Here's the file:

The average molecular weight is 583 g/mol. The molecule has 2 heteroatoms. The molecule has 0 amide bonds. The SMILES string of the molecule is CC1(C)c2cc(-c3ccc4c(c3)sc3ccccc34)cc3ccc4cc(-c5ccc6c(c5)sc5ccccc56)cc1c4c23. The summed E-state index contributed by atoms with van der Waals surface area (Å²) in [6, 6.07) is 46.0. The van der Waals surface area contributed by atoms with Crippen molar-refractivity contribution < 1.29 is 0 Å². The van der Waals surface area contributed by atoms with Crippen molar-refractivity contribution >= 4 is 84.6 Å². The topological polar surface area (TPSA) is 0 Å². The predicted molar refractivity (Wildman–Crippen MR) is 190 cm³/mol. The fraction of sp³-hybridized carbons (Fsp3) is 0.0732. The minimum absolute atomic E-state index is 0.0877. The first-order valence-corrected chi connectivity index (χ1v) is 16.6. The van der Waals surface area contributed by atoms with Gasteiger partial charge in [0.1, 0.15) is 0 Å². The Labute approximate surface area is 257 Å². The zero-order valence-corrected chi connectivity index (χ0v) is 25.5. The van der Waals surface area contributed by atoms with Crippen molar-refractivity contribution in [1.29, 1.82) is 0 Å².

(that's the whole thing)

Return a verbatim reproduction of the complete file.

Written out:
The average molecular weight is 583 g/mol. The molecule has 2 heteroatoms. The molecule has 0 amide bonds. The SMILES string of the molecule is CC1(C)c2cc(-c3ccc4c(c3)sc3ccccc34)cc3ccc4cc(-c5ccc6c(c5)sc5ccccc56)cc1c4c23. The summed E-state index contributed by atoms with van der Waals surface area (Å²) in [6, 6.07) is 46.0. The van der Waals surface area contributed by atoms with Crippen molar-refractivity contribution < 1.29 is 0 Å². The van der Waals surface area contributed by atoms with Crippen molar-refractivity contribution >= 4 is 84.6 Å². The topological polar surface area (TPSA) is 0 Å². The predicted molar refractivity (Wildman–Crippen MR) is 190 cm³/mol. The fraction of sp³-hybridized carbons (Fsp3) is 0.0732. The minimum absolute atomic E-state index is 0.0877. The first-order valence-corrected chi connectivity index (χ1v) is 16.6. The van der Waals surface area contributed by atoms with Gasteiger partial charge in [0.1, 0.15) is 0 Å². The Labute approximate surface area is 257 Å². The zero-order valence-corrected chi connectivity index (χ0v) is 25.5. The van der Waals surface area contributed by atoms with Crippen molar-refractivity contribution in [1.29, 1.82) is 0 Å².